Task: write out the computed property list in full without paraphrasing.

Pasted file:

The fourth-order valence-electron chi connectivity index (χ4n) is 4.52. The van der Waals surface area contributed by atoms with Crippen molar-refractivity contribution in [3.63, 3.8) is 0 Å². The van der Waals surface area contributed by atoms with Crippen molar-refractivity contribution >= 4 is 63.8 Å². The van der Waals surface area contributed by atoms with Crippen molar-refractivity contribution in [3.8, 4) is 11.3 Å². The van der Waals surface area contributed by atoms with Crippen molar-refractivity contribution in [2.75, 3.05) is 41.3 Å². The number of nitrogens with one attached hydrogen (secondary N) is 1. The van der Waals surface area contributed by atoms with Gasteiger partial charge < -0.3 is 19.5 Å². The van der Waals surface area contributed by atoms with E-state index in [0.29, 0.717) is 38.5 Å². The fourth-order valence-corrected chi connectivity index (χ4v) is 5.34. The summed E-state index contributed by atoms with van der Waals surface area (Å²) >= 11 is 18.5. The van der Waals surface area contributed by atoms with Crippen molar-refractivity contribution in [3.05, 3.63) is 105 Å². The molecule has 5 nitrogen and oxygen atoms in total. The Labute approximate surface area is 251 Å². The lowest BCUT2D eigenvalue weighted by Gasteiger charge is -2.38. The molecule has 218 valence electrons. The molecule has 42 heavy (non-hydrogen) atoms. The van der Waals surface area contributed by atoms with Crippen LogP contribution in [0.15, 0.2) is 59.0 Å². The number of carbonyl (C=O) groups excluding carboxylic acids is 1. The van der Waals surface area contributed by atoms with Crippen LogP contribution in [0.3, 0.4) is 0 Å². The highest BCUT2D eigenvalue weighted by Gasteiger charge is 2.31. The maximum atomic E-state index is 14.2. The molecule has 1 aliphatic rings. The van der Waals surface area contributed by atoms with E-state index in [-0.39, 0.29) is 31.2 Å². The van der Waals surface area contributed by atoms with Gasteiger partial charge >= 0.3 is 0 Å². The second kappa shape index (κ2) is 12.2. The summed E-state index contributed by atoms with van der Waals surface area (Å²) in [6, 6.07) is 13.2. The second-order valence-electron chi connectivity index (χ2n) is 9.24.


The fourth-order valence-electron chi connectivity index (χ4n) is 4.52. The van der Waals surface area contributed by atoms with Crippen molar-refractivity contribution in [3.63, 3.8) is 0 Å². The van der Waals surface area contributed by atoms with Crippen molar-refractivity contribution >= 4 is 63.8 Å². The van der Waals surface area contributed by atoms with Crippen molar-refractivity contribution in [3.8, 4) is 11.3 Å². The van der Waals surface area contributed by atoms with Crippen molar-refractivity contribution in [2.75, 3.05) is 41.3 Å². The number of nitrogens with one attached hydrogen (secondary N) is 1. The van der Waals surface area contributed by atoms with Gasteiger partial charge < -0.3 is 19.5 Å². The van der Waals surface area contributed by atoms with E-state index in [0.29, 0.717) is 38.5 Å². The fourth-order valence-corrected chi connectivity index (χ4v) is 5.34. The summed E-state index contributed by atoms with van der Waals surface area (Å²) >= 11 is 18.5. The van der Waals surface area contributed by atoms with Crippen molar-refractivity contribution in [3.05, 3.63) is 105 Å². The molecule has 5 nitrogen and oxygen atoms in total. The Labute approximate surface area is 251 Å². The lowest BCUT2D eigenvalue weighted by Gasteiger charge is -2.38. The molecule has 218 valence electrons. The molecule has 42 heavy (non-hydrogen) atoms. The van der Waals surface area contributed by atoms with Crippen LogP contribution in [0.15, 0.2) is 59.0 Å². The number of carbonyl (C=O) groups excluding carboxylic acids is 1. The van der Waals surface area contributed by atoms with Crippen LogP contribution in [0.3, 0.4) is 0 Å². The highest BCUT2D eigenvalue weighted by Gasteiger charge is 2.31. The maximum atomic E-state index is 14.2. The molecule has 1 aliphatic rings. The van der Waals surface area contributed by atoms with E-state index in [-0.39, 0.29) is 31.2 Å². The van der Waals surface area contributed by atoms with Gasteiger partial charge >= 0.3 is 0 Å². The second kappa shape index (κ2) is 12.2. The summed E-state index contributed by atoms with van der Waals surface area (Å²) in [6, 6.07) is 13.2. The second-order valence-electron chi connectivity index (χ2n) is 9.24.